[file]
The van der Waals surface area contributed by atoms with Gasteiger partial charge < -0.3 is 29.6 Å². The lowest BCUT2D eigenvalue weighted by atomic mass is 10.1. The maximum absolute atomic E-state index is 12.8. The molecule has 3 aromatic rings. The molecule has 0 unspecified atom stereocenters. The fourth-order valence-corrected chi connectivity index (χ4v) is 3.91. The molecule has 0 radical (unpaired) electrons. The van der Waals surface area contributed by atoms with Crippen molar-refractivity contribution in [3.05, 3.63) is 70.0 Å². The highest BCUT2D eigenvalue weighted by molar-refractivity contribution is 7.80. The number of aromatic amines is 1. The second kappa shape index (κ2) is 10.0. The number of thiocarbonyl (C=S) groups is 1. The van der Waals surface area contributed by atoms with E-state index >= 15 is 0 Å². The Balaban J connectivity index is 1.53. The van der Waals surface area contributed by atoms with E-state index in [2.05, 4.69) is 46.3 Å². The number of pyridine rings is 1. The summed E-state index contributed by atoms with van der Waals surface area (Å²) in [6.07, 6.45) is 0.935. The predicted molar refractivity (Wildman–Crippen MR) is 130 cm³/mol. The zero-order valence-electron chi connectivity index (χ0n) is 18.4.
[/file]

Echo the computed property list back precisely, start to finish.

The van der Waals surface area contributed by atoms with Gasteiger partial charge < -0.3 is 29.6 Å². The lowest BCUT2D eigenvalue weighted by atomic mass is 10.1. The maximum absolute atomic E-state index is 12.8. The molecule has 3 aromatic rings. The molecule has 0 unspecified atom stereocenters. The fourth-order valence-corrected chi connectivity index (χ4v) is 3.91. The molecule has 0 radical (unpaired) electrons. The van der Waals surface area contributed by atoms with Crippen molar-refractivity contribution in [3.05, 3.63) is 70.0 Å². The highest BCUT2D eigenvalue weighted by molar-refractivity contribution is 7.80. The number of aromatic amines is 1. The second kappa shape index (κ2) is 10.0. The number of thiocarbonyl (C=S) groups is 1. The van der Waals surface area contributed by atoms with E-state index >= 15 is 0 Å². The Balaban J connectivity index is 1.53. The van der Waals surface area contributed by atoms with E-state index in [2.05, 4.69) is 46.3 Å². The number of pyridine rings is 1. The summed E-state index contributed by atoms with van der Waals surface area (Å²) in [6.07, 6.45) is 0.935. The predicted molar refractivity (Wildman–Crippen MR) is 130 cm³/mol. The zero-order valence-electron chi connectivity index (χ0n) is 18.4.